Heading into 2015, we will finally reach the tipping point where environmental sustainability gains a stronghold in global society.

President Barack Obama recently brokered a climate change agreement with Chinese President Xi Jinping. After more than 20 years of climate inaction, the deal could lead to a global agreement to reduce pollution among 195 member countries at this December’s United Nations climate change convention in Paris.

Pope Francis is also taking action on climate change. Francis’ predecessors spoke out in favor of climate action. The Vatican now plans to do more in 2015 by issuing an encyclical that urges all Catholics to take action on moral and scientific grounds.

 

Dave Pflieger – Virgin America’s Carbon Emissions

As a Senior Executive with Virgin America for a number of years, Dave Pflieger was passionate about making sure the airline was a good corporate citizen.  His leadership helped lead the US operations of Virgin’s aviation division do well by doing good.  Here are a few highlights taken from the 2010 Virgin Groups Corporate Responsibility and Sustainability Report.

  • First carrier to call for global legislation on CO2 emissions from airlines
  • Virgin Atlantic was the first airline to fly on renewable fuels.
  • Virgin America was the first commercial passenger airline to join the US EPS’s Climate Leaders program.
  • Virgin America was the first US airline to document its carbon footprint according to the internationally accepted standards on the Climate Registry.
  • Virgin America operates a fleet that is up to 25% more fuel efficient than other fleets in the US (as of 2010).
  • Virgin America offsets their carbon use with carbonfund.org.

As Dave Pflieger gets settled into his job as the CEO of Island Air, he will continue to make helping the environment a priority for the airline.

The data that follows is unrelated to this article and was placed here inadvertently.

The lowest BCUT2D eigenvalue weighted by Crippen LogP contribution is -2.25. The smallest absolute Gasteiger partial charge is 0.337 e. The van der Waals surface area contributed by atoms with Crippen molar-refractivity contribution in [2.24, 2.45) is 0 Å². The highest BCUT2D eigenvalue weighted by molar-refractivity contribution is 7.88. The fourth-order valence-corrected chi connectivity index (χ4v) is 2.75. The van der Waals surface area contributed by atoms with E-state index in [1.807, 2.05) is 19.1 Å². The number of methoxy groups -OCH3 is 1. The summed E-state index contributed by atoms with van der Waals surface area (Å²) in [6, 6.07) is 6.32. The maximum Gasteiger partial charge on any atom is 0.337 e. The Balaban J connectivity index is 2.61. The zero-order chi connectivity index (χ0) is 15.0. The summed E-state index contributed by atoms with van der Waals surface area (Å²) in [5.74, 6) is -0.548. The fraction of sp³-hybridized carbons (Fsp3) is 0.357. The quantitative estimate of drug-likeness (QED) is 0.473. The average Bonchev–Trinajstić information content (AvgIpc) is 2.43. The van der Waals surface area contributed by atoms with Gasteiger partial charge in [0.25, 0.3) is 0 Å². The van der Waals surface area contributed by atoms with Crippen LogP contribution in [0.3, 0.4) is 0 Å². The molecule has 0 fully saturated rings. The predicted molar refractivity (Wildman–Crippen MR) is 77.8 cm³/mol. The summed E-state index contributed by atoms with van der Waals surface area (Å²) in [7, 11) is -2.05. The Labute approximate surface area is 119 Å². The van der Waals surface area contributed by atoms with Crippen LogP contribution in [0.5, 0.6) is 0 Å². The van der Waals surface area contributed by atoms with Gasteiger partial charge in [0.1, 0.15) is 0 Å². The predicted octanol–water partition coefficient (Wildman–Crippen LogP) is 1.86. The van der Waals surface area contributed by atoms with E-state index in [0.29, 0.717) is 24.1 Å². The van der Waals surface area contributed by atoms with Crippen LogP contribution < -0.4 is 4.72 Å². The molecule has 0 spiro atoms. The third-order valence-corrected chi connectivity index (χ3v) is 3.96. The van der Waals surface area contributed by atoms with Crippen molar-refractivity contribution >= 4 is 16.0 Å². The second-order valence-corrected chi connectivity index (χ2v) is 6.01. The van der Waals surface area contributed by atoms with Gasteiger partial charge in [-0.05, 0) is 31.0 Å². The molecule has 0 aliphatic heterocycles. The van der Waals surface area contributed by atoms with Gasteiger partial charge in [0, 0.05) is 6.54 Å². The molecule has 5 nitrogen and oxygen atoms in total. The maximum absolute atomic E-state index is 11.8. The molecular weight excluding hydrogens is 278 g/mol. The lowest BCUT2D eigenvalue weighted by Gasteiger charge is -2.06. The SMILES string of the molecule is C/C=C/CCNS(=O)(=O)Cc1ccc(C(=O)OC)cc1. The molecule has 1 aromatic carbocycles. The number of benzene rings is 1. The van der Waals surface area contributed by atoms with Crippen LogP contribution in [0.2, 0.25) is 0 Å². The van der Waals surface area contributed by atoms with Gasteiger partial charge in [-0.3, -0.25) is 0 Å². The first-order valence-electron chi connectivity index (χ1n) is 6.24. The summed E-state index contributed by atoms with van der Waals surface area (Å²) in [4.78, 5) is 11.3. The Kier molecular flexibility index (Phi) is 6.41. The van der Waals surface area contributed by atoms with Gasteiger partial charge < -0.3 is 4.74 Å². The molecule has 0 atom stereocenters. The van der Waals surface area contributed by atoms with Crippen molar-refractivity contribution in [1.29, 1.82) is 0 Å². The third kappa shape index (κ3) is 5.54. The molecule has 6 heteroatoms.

Island Air and Special Olympics Hawaii

Island Air is a proud partner with the Special Olympics of Hawaii.  In November, the Special Olympics has their November Holiday Classic. The Special Olypmics of Hawaii welcomed over 1,000 athletes and coaches from throughout Hawaii to participate in the Holiday Classic at Joint Base Pearl Harbor-Hickam and MCBH, Kaneohe Bay. Typically, athletes train for their events from September – November and compete in area and regional competitions in October and November in preparation for the Holiday Classic. The event includes a  2 day Basketball tournament, Singles and Team Bowling competitions, and traditional and Doubles Bocce tournaments.

Dave Pflieger: Companies With the Best Practices in Environmental Sustainability

Due to the rising concern large businesses can have on the environment as a whole, companies all across the globe have started implementing various ways to reduce their carbon footprint and promote healthy habits when it comes to sustainability. Recycling programs, decreasing waste, and other techniques have been introduced to many companies in order to raise awareness about protecting the environment. But, these simple techniques are not the only ways for companies to reduce their carbon emissions. Many organizations are examining every detail that goes into the creation of their product and are applying green supply chain management practices across the entire board.

According to an article by University Alliance, “Sustainable business initiatives can relate to social, corporate and/or environmental sustainability. Collectively, they involve examining business processes and practices in term sof people, planet and profit, and seeking out ways to create a positive impact in each of these areas. While improving working conditions and protecting the environment are certainly admirable goals, they have also proven to be good business strategies.” The article further investigates who the most highly success companies are that show strength in leading big businesses towards promoting environmental sustainability.